Doctor of Philosophy (PhD)



Document Type



Active transportation is associated with many benefits, including improved health outcomes, higher commuting satisfaction, lower pollution, reduced traffic, and social capital. One understudied area of research on active transportation and social capital is the relationship between active transportation and community participation. Although prior work has established a connection, little is known about the contexts in which this relationship may occur, or about how active transportation may affect the relationship between a context and community participation.

The purpose of Chapter 3 is to examine how active transportation may mediate the relationship between perceptions of place and community participation. Significant work has examined subjective neighborhood perceptions and aspects of social capital; however, scant work has considered active transportation as a mediator in these relationships. Using representative data from the Survey of the Health of Wisconsin (n = 1758), path analysis within a structural equation modeling framework assessed mediation, including direct, indirect, and total effects. Results suggest perceptions of place (well-maintained, interesting places with walkable destinations) has a relationship to community participation; however, when assessed for mediation through active transportation, only an indirect effect remained significant, indicating the relationship between perception of place and community participation occurs through active transportation.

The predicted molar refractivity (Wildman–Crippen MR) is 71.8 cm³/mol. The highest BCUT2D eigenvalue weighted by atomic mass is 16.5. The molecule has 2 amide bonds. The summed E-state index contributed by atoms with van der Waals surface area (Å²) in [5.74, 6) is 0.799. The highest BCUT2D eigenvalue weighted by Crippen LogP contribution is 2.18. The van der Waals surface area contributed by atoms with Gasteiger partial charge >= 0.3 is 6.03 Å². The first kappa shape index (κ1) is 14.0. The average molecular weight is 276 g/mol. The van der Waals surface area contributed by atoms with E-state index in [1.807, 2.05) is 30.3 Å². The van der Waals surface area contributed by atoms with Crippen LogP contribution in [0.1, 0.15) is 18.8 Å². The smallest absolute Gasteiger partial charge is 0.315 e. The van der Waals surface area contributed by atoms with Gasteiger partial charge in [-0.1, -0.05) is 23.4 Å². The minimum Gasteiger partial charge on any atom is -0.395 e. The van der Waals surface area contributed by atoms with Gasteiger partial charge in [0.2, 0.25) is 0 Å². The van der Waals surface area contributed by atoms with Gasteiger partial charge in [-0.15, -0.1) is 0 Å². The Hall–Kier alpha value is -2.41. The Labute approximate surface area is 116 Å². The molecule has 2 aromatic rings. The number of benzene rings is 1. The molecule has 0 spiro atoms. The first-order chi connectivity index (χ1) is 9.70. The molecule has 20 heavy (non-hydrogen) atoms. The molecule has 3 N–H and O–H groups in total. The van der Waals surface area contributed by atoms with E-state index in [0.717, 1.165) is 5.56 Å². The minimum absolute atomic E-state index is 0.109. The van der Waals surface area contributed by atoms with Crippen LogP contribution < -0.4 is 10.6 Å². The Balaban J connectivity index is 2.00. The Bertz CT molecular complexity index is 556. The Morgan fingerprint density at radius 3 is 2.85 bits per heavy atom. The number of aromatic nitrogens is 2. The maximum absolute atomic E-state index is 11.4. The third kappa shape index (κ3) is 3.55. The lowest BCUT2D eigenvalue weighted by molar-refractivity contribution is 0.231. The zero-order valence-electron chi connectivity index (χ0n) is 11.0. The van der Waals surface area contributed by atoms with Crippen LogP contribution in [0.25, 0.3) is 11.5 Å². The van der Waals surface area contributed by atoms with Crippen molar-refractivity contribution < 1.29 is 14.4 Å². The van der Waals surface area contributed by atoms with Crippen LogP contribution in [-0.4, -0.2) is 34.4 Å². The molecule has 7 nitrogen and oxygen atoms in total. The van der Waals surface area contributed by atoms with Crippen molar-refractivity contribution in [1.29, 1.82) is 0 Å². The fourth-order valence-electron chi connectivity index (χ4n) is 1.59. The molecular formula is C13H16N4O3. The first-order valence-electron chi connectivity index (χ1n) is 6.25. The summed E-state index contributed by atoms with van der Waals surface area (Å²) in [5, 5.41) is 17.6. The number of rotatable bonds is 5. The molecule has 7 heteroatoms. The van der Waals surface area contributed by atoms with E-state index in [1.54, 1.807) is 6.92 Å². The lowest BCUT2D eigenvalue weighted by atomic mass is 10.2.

Chapter 4 examines the relationship between active transportation and community participation in six low- and middle-income countries. The vast majority of active transportation research examines North America, Europe, and Australia, with no known studies investigating active transportation and community participation in low- or middle-income national contexts. This chapter used data from the World Health Organization’s Study on Global Ageing and Adult Health (SAGE), which includes representative data from China, Ghana, India, Mexico, Russia, and South Africa (n = 35,064) for adults aged 50 and older. Results find a relationship between active transportation and community participation in Ghana, Russia, and South Africa but not in China, India, or Mexico.

This dissertation's findings indicate both context and active transportation matter for community participation. Biking and walking for transportation inherently occurs in public spaces. Public contexts are important, but how contexts are used (i.e., for active transport) makes a difference for how they impact community participation.



Committee Chair

Garn, Alex



Included in

Kinesiology Commons